Tribeca 2011 Review: THE SWELL SEASON
Directors: Nick August-Perna, Chris Dapkins, Carlo Mirabella-Davis
Cast: Glen Hansard, Markéta Irglová
Anyone who enjoyed the charming catharsis of ONCE back in 2006, and then saw musicians Glen Hansard and Markéta Irglová graciously accept an Oscar for the title track “Falling Slowly” at the 80th Academy Awards, are probably already big fans of the band The Swell Season. Seeking out and watching the documentary THE SWELL SEASON - which works almost as a real-life sequel to ONCE - is essential to anyone who wants to continue on with the lives of both artists as they struggle to maintain their musical integrity, their friendship, and their very public love affair.
The unprecedented access to both Hansard and Irglová in THE SWELL SEASON almost makes you feel like a peeping tom - a voyeuristic onlooker that has suddenly seen too much, and that’s genuinely uncomfortable at times. One particular scene reminded me of a moment in D.A. Pennebaker’s Cinéma vérité classic DON’T LOOK BACK which chronicles Bob Dylan as he tours through Britain in 1967. There’s a moment where former Animals keyboardist Alan Price - who had just recently been let go from the band - is asked about the breakup by Dylan. Price tries to play it off but he is quite visibly hurt and quietly turns his back to return to playing blues licks on a backstage piano. It’s a raw moment that Dylan and Pennebaker later talked about taking out of the film.
In THE SWELL SEASON, another kind of intimate moment is captured when Hansard and Irglová go skinny-dipping, and it’s such a private moment it feels as though you accidentally walked in on them and should apologize profusely and leave. The team that chronicled the lives of the band (Nick August-Perna, Chris Dapkins, and Carlo Mirabella-Davis) might have discussed leaving that moment in as well; because they do, it sets the tone for the entire film and shows the level of comfort Hansard and Irglová had with the filmmakers.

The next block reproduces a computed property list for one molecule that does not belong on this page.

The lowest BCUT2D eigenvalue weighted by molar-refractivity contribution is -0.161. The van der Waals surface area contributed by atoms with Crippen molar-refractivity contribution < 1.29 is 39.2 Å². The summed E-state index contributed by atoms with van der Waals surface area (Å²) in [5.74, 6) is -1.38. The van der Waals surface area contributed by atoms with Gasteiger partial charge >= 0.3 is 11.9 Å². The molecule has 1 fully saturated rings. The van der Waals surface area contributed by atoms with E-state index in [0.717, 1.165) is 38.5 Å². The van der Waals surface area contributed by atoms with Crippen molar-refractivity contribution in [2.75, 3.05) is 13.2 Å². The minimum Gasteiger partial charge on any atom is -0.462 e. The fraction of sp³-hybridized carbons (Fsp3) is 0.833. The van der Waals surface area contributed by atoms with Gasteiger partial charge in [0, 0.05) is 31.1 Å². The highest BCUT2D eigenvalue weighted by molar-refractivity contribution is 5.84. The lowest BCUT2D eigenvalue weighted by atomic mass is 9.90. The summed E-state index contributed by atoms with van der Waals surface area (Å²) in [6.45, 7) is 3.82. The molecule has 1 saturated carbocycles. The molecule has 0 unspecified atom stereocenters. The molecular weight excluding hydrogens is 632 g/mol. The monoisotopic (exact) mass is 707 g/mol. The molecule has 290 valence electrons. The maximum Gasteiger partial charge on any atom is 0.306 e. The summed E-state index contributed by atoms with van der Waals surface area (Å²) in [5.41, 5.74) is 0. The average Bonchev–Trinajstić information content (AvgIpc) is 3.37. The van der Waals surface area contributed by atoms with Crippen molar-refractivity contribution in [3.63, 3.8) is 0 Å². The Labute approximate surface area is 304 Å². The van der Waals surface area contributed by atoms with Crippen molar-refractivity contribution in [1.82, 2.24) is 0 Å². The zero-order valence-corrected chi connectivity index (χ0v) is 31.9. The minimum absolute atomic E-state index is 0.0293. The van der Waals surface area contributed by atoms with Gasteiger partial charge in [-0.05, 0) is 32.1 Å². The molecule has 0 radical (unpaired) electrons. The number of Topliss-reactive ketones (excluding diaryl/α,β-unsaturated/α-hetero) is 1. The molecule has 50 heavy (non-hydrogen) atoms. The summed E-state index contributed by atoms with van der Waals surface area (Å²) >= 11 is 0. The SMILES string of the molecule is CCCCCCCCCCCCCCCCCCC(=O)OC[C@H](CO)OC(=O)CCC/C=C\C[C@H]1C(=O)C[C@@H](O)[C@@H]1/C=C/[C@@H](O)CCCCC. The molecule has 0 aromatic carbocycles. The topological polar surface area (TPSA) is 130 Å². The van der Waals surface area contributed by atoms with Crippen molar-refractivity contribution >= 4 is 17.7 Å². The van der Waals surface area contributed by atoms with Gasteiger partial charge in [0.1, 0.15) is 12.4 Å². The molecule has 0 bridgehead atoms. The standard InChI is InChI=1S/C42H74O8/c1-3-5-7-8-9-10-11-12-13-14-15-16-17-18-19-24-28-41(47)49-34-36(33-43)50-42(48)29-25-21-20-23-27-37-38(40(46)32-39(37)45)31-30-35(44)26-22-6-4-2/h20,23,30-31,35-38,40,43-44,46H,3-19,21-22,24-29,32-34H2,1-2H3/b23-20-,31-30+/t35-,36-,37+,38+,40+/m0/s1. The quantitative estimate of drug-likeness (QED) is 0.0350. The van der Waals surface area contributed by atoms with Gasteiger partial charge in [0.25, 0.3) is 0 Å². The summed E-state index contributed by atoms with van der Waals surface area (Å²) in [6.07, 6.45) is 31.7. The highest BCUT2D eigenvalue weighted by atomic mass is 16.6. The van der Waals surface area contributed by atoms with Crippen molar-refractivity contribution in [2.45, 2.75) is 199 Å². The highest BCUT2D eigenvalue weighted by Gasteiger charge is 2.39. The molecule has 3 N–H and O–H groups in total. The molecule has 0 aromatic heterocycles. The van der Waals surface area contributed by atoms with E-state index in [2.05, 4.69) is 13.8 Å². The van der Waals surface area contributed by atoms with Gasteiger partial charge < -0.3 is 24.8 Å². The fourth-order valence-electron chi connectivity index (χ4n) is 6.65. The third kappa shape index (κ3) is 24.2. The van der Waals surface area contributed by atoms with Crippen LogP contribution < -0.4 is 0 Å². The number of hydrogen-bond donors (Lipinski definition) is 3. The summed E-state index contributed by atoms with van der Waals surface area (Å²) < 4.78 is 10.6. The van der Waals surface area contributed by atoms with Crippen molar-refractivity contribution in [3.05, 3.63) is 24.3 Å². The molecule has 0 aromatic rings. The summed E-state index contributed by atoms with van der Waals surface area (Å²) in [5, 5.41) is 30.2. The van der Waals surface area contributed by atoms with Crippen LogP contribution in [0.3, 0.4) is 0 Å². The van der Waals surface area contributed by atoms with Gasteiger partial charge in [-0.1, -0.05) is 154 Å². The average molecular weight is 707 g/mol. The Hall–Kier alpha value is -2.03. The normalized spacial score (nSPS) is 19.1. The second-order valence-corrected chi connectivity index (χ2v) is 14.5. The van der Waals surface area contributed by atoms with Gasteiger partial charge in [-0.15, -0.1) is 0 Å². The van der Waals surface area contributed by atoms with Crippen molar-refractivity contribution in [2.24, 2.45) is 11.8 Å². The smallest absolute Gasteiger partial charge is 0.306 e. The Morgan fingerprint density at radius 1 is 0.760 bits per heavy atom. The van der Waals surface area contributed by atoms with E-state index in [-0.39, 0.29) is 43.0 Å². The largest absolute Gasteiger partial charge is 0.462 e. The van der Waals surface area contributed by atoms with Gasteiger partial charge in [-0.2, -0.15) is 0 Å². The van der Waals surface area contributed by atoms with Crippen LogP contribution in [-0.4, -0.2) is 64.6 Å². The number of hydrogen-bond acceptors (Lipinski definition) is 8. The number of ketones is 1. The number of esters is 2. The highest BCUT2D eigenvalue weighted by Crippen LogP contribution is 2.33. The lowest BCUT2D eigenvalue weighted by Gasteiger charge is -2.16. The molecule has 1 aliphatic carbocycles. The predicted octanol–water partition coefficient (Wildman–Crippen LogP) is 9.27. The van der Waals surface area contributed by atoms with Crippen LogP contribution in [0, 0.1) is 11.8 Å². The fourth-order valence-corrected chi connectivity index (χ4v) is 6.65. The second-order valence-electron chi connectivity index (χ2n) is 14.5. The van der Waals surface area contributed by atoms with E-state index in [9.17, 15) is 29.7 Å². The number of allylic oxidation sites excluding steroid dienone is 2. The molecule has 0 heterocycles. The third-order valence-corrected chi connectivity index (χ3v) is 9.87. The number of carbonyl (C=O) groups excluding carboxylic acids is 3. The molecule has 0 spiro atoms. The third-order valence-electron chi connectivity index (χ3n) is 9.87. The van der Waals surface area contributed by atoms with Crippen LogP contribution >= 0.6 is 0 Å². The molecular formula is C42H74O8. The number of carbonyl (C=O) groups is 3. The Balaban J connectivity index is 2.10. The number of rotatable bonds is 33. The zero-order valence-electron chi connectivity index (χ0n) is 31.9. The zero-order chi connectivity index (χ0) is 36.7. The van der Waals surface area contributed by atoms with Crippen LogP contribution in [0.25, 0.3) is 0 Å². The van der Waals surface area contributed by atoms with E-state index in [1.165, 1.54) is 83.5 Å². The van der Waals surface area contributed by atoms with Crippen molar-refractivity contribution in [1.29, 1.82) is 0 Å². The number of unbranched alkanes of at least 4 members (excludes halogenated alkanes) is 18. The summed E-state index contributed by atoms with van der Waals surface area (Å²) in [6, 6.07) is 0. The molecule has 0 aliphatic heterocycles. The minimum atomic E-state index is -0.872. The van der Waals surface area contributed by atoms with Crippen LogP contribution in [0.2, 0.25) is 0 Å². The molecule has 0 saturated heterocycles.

Like DON’T LOOK KNOW, the film is shot in striking black-and-white, which immediately increases the level of intimacy and gives the film and the events it covers a real sense of timelessness. This story has happened to many bands many times before: they fall in love, they experience incredible success, and slowly drift apart while they try to keep the band together and the magic intact. Almost like a folk Fleetwood Mac, The Swell Season’s romantic life was very public, but it also fueled the inspiration for songs that ended up being incredibly meaningful to fans across the world.
THE SWELL SEASON works in two ways: if you’re already fans of the band, backstage access is granted and there are a number of memorable performances captured on film; if you’re unfamiliar with Glen and Marketa, the documentary offers a unique and filterless look into their world. It’s an unflinching look at the lives of these people, and it manages to capture the magic and energy of The Swell Season’s onstage persona. The real accomplishment is channeling that into a truly engaging documentary that is just as cathartic and emotional as Hansard and Irglová’s introduction in ONCE.
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